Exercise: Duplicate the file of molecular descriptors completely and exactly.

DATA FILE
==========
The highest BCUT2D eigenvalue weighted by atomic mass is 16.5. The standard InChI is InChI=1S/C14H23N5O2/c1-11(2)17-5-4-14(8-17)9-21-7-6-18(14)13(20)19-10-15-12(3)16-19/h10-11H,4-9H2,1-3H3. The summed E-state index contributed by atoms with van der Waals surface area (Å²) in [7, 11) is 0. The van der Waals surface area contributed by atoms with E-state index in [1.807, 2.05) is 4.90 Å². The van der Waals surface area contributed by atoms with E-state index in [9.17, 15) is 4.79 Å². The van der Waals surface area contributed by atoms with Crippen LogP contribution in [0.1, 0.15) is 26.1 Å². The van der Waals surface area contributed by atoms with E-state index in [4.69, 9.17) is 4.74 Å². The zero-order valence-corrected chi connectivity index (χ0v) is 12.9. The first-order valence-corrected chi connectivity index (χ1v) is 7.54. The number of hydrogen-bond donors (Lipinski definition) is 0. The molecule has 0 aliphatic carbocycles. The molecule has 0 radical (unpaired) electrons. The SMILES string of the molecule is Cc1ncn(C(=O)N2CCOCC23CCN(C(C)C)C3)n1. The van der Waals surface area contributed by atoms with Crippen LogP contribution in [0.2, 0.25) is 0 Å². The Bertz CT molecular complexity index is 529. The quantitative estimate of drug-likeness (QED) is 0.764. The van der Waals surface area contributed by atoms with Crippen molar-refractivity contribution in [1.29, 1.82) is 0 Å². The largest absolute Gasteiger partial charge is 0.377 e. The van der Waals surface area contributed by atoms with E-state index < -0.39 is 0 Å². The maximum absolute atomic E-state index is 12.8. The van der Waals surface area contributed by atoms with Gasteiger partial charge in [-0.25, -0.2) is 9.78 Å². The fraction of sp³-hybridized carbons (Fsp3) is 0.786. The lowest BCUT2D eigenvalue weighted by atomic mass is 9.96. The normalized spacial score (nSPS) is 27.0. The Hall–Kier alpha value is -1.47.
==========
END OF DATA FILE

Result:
The highest BCUT2D eigenvalue weighted by atomic mass is 16.5. The standard InChI is InChI=1S/C14H23N5O2/c1-11(2)17-5-4-14(8-17)9-21-7-6-18(14)13(20)19-10-15-12(3)16-19/h10-11H,4-9H2,1-3H3. The summed E-state index contributed by atoms with van der Waals surface area (Å²) in [7, 11) is 0. The van der Waals surface area contributed by atoms with E-state index in [1.807, 2.05) is 4.90 Å². The van der Waals surface area contributed by atoms with E-state index in [9.17, 15) is 4.79 Å². The van der Waals surface area contributed by atoms with Crippen LogP contribution in [0.1, 0.15) is 26.1 Å². The van der Waals surface area contributed by atoms with E-state index in [4.69, 9.17) is 4.74 Å². The zero-order valence-corrected chi connectivity index (χ0v) is 12.9. The first-order valence-corrected chi connectivity index (χ1v) is 7.54. The number of hydrogen-bond donors (Lipinski definition) is 0. The molecule has 0 aliphatic carbocycles. The molecule has 0 radical (unpaired) electrons. The SMILES string of the molecule is Cc1ncn(C(=O)N2CCOCC23CCN(C(C)C)C3)n1. The van der Waals surface area contributed by atoms with Crippen LogP contribution in [0.2, 0.25) is 0 Å². The Bertz CT molecular complexity index is 529. The quantitative estimate of drug-likeness (QED) is 0.764. The van der Waals surface area contributed by atoms with Crippen molar-refractivity contribution in [1.29, 1.82) is 0 Å². The largest absolute Gasteiger partial charge is 0.377 e. The van der Waals surface area contributed by atoms with E-state index < -0.39 is 0 Å². The maximum absolute atomic E-state index is 12.8. The van der Waals surface area contributed by atoms with Gasteiger partial charge in [-0.25, -0.2) is 9.78 Å². The fraction of sp³-hybridized carbons (Fsp3) is 0.786. The lowest BCUT2D eigenvalue weighted by atomic mass is 9.96. The normalized spacial score (nSPS) is 27.0. The Hall–Kier alpha value is -1.47.